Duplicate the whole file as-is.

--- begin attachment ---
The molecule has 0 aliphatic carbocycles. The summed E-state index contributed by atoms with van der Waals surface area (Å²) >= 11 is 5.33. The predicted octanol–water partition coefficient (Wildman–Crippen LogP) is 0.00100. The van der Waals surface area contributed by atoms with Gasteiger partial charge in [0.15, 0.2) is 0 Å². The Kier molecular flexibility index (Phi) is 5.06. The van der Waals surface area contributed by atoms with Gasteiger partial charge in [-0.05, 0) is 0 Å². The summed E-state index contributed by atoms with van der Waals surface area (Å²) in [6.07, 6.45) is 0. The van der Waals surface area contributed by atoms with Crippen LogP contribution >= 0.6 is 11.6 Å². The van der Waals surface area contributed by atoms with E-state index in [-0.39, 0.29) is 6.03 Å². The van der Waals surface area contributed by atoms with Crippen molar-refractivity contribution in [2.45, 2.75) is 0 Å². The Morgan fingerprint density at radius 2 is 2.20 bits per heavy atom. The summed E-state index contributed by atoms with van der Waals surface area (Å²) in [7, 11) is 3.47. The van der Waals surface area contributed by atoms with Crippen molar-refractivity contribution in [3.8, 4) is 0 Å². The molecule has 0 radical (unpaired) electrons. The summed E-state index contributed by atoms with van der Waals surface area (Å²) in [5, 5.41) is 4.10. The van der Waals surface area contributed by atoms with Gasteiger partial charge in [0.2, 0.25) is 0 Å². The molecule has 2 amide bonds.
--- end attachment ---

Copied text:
The molecule has 0 aliphatic carbocycles. The summed E-state index contributed by atoms with van der Waals surface area (Å²) >= 11 is 5.33. The predicted octanol–water partition coefficient (Wildman–Crippen LogP) is 0.00100. The van der Waals surface area contributed by atoms with Gasteiger partial charge in [0.15, 0.2) is 0 Å². The Kier molecular flexibility index (Phi) is 5.06. The van der Waals surface area contributed by atoms with Gasteiger partial charge in [-0.05, 0) is 0 Å². The summed E-state index contributed by atoms with van der Waals surface area (Å²) in [6.07, 6.45) is 0. The van der Waals surface area contributed by atoms with Crippen LogP contribution >= 0.6 is 11.6 Å². The van der Waals surface area contributed by atoms with E-state index in [-0.39, 0.29) is 6.03 Å². The van der Waals surface area contributed by atoms with Crippen molar-refractivity contribution in [2.45, 2.75) is 0 Å². The Morgan fingerprint density at radius 2 is 2.20 bits per heavy atom. The summed E-state index contributed by atoms with van der Waals surface area (Å²) in [7, 11) is 3.47. The van der Waals surface area contributed by atoms with Crippen molar-refractivity contribution in [3.8, 4) is 0 Å². The molecule has 0 radical (unpaired) electrons. The summed E-state index contributed by atoms with van der Waals surface area (Å²) in [5, 5.41) is 4.10. The van der Waals surface area contributed by atoms with Gasteiger partial charge in [0.2, 0.25) is 0 Å². The molecule has 2 amide bonds.